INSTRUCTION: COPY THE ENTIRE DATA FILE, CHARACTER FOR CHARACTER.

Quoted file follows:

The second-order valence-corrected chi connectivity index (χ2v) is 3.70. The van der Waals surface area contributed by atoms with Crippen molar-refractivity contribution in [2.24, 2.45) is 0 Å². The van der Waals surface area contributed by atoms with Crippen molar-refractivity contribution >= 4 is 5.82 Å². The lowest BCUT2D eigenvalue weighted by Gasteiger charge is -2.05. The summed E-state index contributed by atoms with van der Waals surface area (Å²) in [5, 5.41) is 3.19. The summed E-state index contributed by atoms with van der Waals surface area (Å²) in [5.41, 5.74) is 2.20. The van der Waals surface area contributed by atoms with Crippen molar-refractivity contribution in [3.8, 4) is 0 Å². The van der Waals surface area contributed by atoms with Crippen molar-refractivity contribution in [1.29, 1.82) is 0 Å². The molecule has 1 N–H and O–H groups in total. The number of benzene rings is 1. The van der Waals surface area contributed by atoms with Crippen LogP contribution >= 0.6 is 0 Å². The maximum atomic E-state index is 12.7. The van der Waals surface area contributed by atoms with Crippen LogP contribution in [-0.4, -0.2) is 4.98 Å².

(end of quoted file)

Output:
The second-order valence-corrected chi connectivity index (χ2v) is 3.70. The van der Waals surface area contributed by atoms with Crippen molar-refractivity contribution in [2.24, 2.45) is 0 Å². The van der Waals surface area contributed by atoms with Crippen molar-refractivity contribution >= 4 is 5.82 Å². The lowest BCUT2D eigenvalue weighted by Gasteiger charge is -2.05. The summed E-state index contributed by atoms with van der Waals surface area (Å²) in [5, 5.41) is 3.19. The summed E-state index contributed by atoms with van der Waals surface area (Å²) in [5.41, 5.74) is 2.20. The van der Waals surface area contributed by atoms with Crippen molar-refractivity contribution in [3.8, 4) is 0 Å². The van der Waals surface area contributed by atoms with Crippen molar-refractivity contribution in [1.29, 1.82) is 0 Å². The molecule has 1 N–H and O–H groups in total. The number of benzene rings is 1. The van der Waals surface area contributed by atoms with Crippen LogP contribution >= 0.6 is 0 Å². The maximum atomic E-state index is 12.7. The van der Waals surface area contributed by atoms with Crippen LogP contribution in [-0.4, -0.2) is 4.98 Å².